There was nothing but satisfaction in the house on the morning of the expedition. The untimely candle-light breakfast was only a fresh element of delight, and so was the paling gas at the station, the round, red sun peeping out through a yellow break between grey sky and greyer woods; the meeting Miss Hacket in her fur cloak, the taking of the tickets, the coughing of the train, the tumbling into one of the many empty carriages, the triumphant start,--all seemed as fresh and delicious as if the young people had never taken a journey before in all their lives. The fog in the valleys, the sleepy villages, the half-roused stations, all gave rise to exclamations, and nothing was regretted but that the windows would get clouded over.

Even the waiting at the junction had its charms, for it was enlivened by a supplementary breakfast on rolls and milk! and at a few minutes past eleven the train was drawing up at Rockstone, and Aunt Jane, sealskins and all, was beckoning from the platform, hurrying after the carriage as it swept past, and holding out a hand to jump the party from the door.

There she was, ready to take them to the most charming and cheapest shops, where the coins burning in those five pockets would go the furthest. Go in a cab? No, I thank you, it is far more delightful to walk. So mamma and Miss Hacket were stowed away in the despised vehicle, to make the purchases that nobody cared about, or which were to be unseen and unknown till the great day; while Aunt Jane undertook to guide the young people through the town, for her house was at the other end of it securing the Christmas-cards on the way, if nothin' else. For, though all the cards and gifts to mamma, and a good many besides, were of domestic manufacture, some had to be purchased, and she knew, this wonderful woman, where to get cards of former seasons at reduced prices to suit their youthful finances.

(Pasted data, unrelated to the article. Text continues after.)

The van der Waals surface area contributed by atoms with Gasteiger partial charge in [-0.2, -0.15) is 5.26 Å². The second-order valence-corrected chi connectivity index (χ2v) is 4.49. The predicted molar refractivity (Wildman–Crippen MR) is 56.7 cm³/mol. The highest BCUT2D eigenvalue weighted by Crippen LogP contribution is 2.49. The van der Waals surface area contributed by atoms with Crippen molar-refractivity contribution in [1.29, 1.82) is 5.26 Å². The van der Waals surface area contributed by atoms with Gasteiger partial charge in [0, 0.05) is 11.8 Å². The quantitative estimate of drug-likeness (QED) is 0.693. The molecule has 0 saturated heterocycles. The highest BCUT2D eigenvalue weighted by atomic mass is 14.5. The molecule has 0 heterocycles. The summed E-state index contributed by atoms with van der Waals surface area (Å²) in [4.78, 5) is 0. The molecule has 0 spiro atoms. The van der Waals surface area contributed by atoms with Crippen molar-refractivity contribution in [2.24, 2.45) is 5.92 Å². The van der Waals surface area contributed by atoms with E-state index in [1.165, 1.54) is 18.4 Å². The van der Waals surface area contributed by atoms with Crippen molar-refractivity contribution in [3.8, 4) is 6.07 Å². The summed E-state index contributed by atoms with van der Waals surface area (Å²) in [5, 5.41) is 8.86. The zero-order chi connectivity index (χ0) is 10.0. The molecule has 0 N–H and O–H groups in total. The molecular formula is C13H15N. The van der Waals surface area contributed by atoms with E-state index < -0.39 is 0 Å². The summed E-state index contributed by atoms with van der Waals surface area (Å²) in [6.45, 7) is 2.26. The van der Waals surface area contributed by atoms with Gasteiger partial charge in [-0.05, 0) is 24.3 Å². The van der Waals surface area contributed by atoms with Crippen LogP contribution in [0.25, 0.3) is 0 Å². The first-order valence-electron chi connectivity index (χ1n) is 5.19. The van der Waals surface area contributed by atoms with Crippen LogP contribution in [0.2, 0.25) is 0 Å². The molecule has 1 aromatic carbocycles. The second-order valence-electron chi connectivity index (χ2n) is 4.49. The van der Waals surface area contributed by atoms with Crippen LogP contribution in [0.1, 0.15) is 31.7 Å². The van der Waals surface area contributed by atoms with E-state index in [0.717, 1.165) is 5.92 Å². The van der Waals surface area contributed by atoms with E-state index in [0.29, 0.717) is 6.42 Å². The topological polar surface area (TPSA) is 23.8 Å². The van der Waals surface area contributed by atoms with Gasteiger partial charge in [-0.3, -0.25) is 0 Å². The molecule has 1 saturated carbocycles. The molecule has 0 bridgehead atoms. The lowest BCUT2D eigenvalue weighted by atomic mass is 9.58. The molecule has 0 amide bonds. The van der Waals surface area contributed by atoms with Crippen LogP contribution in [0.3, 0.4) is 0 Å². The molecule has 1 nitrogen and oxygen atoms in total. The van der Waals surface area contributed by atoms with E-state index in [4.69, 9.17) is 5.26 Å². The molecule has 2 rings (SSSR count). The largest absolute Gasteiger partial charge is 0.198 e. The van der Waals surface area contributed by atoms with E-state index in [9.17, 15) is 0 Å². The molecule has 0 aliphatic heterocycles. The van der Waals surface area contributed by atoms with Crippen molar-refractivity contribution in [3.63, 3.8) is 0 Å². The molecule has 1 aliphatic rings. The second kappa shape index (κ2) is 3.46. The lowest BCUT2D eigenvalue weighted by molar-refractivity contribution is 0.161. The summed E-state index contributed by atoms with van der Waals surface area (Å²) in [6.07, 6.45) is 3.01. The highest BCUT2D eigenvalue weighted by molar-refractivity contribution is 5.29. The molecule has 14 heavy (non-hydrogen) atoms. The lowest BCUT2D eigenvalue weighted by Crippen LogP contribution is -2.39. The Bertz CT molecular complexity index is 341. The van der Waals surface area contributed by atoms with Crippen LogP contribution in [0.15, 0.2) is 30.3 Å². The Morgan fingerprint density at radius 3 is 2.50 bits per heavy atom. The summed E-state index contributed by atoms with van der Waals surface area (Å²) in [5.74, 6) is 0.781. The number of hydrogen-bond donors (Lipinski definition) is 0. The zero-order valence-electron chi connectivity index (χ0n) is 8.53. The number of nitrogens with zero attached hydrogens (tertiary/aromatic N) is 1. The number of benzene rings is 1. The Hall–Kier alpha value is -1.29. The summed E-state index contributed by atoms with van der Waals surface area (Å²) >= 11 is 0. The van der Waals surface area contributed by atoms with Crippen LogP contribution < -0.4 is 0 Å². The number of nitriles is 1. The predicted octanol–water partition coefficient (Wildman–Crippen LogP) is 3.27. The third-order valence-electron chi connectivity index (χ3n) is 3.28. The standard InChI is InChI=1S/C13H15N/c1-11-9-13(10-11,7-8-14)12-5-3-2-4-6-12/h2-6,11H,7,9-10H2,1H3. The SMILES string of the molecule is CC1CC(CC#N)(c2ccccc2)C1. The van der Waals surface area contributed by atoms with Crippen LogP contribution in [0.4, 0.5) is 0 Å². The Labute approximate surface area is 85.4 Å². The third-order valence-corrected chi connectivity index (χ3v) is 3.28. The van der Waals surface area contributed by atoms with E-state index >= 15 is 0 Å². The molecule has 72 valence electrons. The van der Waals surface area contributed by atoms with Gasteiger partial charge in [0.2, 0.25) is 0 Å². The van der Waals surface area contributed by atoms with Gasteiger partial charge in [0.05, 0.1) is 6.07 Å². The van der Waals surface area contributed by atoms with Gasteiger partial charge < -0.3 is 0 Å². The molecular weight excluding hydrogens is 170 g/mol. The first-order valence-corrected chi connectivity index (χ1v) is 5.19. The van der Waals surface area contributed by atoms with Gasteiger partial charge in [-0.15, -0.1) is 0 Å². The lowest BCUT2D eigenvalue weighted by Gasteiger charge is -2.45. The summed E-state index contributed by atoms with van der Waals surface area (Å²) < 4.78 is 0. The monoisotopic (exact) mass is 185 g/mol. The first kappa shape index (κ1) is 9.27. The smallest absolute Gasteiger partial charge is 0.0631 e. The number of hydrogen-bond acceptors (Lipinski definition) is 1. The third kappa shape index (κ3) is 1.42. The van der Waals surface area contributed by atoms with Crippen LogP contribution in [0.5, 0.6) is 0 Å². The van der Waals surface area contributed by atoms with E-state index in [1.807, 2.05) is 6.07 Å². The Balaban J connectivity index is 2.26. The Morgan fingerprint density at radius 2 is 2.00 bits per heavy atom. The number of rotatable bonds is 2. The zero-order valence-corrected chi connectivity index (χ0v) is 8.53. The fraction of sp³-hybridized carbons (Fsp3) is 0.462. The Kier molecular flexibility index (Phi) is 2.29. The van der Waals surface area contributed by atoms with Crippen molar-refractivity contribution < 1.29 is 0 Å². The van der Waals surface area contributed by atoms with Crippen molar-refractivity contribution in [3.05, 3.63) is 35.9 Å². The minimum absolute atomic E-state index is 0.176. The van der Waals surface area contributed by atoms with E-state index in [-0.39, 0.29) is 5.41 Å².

Considerable patience was requisite before all the choices were made, and the balance cast between cards and presents, and Miss Mohun got her quartette past all the shop windows, to the seaside villa, shut in by tamarisks, which Aunt Adeline believed to be the only place that suited her health. Mamma and Miss Hacket had already arrived, and filled the little vestibule with parcels and boxes.

Then the early dinner! The aunts had anticipated their Christmas turkey for that goodly company to help them eat it, but afterwards there was only time for a mince pie all round; for more than half the work remained to be done by all except mamma, who would stay and rest with Aunt Ada, having finished all that could not be deputed.

However, first she had a conference in private with Aunt Jane, who undertook therein to come to Silverton for Valetta's birthday, and add astonishment and mystery sufficient to satisfy such of the public as were weary of Christmas-trees. She added, however, 'You will think I am always at you. Lily, but did you know that Flinders is living at Darminster?'

'No; but it is five and twenty miles off, and he has never troubled us.'

'Don't be too secure. He is in connection with that low paper--the Politician--which methinks, is the place where those remarkable poems of Miss Constance's have appeared.'

'Is it not the way of poetry of that calibre to see the light in county papers?'

'This seems to me of a lower calibre than is likely to get in without private interest.'

'But to my certain knowledge the child has neither written to, nor heard of the man all this time,'

'You don't know what goes on with her bosom friend.'

'I am certain Miss Hacket would connive at nothing underhand. Besides, I have never seen any thing sly or deceitful in poor Dolores. She will not make friends with us, that is all, and that may be our fault.'

'I only say, look out, you unsuspicious dame!'

'Now, Jenny, satisfy my curiosity as to how you know all this. I am sure I never showed you those effusions. We have had trouble enough about them, for the children cut them up in a way Dolores has never forgiven.'

'Oh! Miss Hacket sent them to me, to ask if 'Mollsey to her Babe' and 'The Canary' might not be passed on to Friendly Leaves. And as to Flinders, when I went to the G.F.S. Conference at Darminster I met the man full in the street, and, of course, I inquired afterwards how he came there. So there's nothing preternatural about it.'